Problems with your larynx (voice box) or the muscles that surround and support your throat can affect the ability to speak and swallow properly and can have a significant impact on the quality of our lives. Lloyd Loft, MD, FACS, is a highly trained and board-certified ear, nose, and throat physician with offices located on the Upper East Side, Midtown East, New York City. He offers expert diagnosis and treatment for a variety of voice and swallowing disorders, including hoarse voice, laryngitis, vocal cord nodules and polyps, vocal cord tumors, acid reflux (GERD), and difficulty or painful swallowing (dysphagia). Call Lloyd Loft, MD, FACS, or schedule a consultation online today.
A hoarse voice can be the result of anything that causes inflammation, irritation, or infection of the vocal cords and interferes with their vibration or ability to close. The vocal cords are housed inside the larynx, also known as voicebox. When you breathe, your vocal cords are separated. However, when you speak, they come together and vibrate using the air exhaled from your lungs to produce sound. While laryngitis and a hoarse voice are common and often self-limited conditions frequently related to a cough or cold, a wide variety of other conditions can affect your voice, including:
Swallowing might seem like a simple action, but it is actually a complex coordination of multiple muscles and nerves. Difficulty swallowing, also known as dysphagia, is a symptom that occurs when something interferes with this reflex. One of the most common causes of dysphagia is related to the pain and swelling from a throat infection. This is usually temporary and gets better on its own or with the treatment of the underlying infection. Chronic dysphagia is more common in the elderly but can occur at any age. Prolonged or severe difficulty swallowing can be a serious and occasionally life-threatening medical condition. Common causes of dysphagia include:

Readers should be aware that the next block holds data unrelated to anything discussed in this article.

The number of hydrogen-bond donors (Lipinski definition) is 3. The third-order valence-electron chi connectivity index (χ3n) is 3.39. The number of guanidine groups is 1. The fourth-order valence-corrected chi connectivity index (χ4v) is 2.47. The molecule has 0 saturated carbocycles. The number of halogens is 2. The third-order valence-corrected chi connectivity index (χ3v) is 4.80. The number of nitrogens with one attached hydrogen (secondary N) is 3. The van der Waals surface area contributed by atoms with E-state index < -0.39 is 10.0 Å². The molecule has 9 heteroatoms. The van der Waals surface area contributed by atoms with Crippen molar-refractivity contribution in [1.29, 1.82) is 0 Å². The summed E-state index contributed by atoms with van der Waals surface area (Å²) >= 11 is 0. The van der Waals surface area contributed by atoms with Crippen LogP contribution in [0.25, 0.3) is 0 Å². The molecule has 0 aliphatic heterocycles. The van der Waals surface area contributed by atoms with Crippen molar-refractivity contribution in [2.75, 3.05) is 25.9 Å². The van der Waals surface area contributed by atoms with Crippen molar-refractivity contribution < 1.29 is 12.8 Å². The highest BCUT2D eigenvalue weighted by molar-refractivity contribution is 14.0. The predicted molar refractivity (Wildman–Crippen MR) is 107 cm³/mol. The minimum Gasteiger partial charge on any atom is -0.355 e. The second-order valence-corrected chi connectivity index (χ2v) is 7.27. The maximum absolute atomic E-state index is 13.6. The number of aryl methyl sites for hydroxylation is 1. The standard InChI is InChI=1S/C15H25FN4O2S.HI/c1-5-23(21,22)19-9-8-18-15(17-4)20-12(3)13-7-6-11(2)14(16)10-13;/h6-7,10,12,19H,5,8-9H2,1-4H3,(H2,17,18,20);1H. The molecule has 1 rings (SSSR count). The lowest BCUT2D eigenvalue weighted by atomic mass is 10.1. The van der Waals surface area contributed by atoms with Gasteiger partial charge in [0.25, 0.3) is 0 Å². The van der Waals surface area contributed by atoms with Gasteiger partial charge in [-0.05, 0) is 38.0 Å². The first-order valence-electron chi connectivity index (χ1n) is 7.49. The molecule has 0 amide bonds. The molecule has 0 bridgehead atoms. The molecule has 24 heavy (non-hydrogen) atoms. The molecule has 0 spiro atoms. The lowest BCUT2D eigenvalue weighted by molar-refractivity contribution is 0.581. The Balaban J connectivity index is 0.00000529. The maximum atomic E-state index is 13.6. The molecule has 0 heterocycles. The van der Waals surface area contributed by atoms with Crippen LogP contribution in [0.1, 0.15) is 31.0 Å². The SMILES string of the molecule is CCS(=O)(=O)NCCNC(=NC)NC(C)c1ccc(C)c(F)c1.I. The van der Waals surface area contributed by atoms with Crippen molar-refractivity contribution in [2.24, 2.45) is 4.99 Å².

Most cases of hoarse voice or difficulty swallowing are often mild and resolve within a few days or a week. When hoarseness and difficulty swallowing are severe or persistent, they can interfere with your ability to communicate, eat, drink, or even breathe. ENT physicians like Dr. Loft are uniquely qualified to evaluate voice and swallowing disorders. If you have persistent hoarseness or difficulty swallowing, you should call Dr. Loft ‘s office or make an appointment online.
If you have a voice or swallowing disorder, Dr. Loft performs a comprehensive exam to identify any problems with your larynx (voice box) and throat. This specialized exam usually includes the use of a flexible fiberoptic endoscope. This allows Dr. Loft to visualize the inside of your throat, vocal cords, and regions surrounding the entrance of your esophagus. This routine office procedure is usually well tolerated by patients and can be performed without the need for any sedation, and the results are available immediately. When the cause of your voice or swallowing disorder is not immediately obvious, further diagnostic tests would be ordered. These may include a CT scan or an MRI to look for any structural blockage or tumor. A modified barium swallow esophagram or functional endoscopic evaluation of swallowing (FEES) can often provide helpful information about the anatomy and function of the swallowing mechanism.
Depending upon the severity of your symptoms and diagnosis, Dr. Loft will create a customized treatment plan. He may consult with other healthcare specialists, including speech-language pathologists (speech therapists), gastroenterologists, and neurologists, to more accurately diagnose and treat your underlying condition. Most cases of hoarseness related to viral laryngitis or vocal strain resolve with voice rest and proper hydration within a few days or a week or two. In cases of vocal cord nodules or polyps, referral for speech therapy is often the initial treatment, with surgery reserved for patients that do not improve. If a polyp or growth appears suspicious, then a biopsy to rule out a malignancy is recommended. If your sore throat or hoarse voice is related to acid reflux, then acid-blocking medication and dietary and lifestyle modifications are usually the initial recommendation. The treatment of severe or chronic difficulty swallowing is often more complex and frequently requires coordination of care with other health care professionals.
If you have a hoarse voice, sore throat, or difficulty swallowing, call Lloyd Loft, MD, FACS, or make an appointment online today.